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Friday, June 28, 2013

Today’s Reading | Mark 1:40–45

A leper came to him begging him, and kneeling he said to him, “If you choose, you can make me clean.” Moved with pity, Jesus stretched out his hand and touched him, and said to him, “I do choose. Be made clean!” Immediately the leprosy left him, and he was made clean. After sternly warning him he sent him away at once, saying to him, “See that you say nothing to anyone; but go, show yourself to the priest, and offer for your cleansing what Moses commanded, as a testimony to them.” But he went out and began to proclaim it freely, and to spread the word, so that Jesus could no longer go into a town openly, but stayed out in the country; and people came to him from every quarter. (NRSV)


The stories the Gospels tell of Jesus focus on what he did and said more often than on what he felt. In this particular story, Mark tells us that Jesus was moved “with compassion.” The word “compassion” can also be translated from the Greek as “indignation.” On the surface, indignation and compassion seem not to be quite the same thing, yet in the context of this story, it is likely that Jesus could have felt both compassion and indignation when a leper came to him for healing. Most translations highlight the compassion of Jesus over his indignation, Jesus may have indeed felt indignation at the suffering of the leper and even more indignation at how society unjustly treated people suffering from illness.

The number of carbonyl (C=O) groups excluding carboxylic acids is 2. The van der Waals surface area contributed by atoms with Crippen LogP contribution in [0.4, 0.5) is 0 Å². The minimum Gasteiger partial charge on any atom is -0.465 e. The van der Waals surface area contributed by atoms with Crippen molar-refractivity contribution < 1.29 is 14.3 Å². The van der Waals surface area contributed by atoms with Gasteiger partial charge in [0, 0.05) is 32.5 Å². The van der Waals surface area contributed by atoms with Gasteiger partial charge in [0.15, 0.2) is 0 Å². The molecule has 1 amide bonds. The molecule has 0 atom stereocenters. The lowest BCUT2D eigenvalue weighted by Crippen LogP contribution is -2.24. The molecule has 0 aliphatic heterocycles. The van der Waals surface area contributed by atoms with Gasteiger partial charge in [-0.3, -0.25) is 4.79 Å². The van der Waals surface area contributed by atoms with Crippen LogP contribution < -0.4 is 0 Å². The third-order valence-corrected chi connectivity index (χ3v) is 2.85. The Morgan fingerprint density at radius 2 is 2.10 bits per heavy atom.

In his Treatise Concerning the Religious Affections, against the Puritan sensibilities of his day, the American theologian and preacher Jonathan Edwards argued that religion without the affections is no religion at all. Essential to true religion, though not sufficient for it, are the emotions. Like nothing else, the emotions stir us up and propel us to act.

The connection that Edwards drew between emotions and actions helps me to contemplate the intimacy between Jesus’ compassion, which inflamed into indignation, and the bold actions that he undertook in order to advocate for and be in solidarity with those who suffered. Though we don’t often see the emotional life of Jesus played out on the surface of the Gospel stories, we can imagine the deep and dynamic reservoir of emotions propelling him to live and die as he did.


Most merciful God, every day I see people suffering. You have made me to feel things very deeply. Following the example of your Son, help me neither to neglect nor to indulge my feelings, but instead to be empowered by them. For the sake of your Son, I pray. Amen.

Written by Joyce Shin, Associate Pastor for Congregational Life

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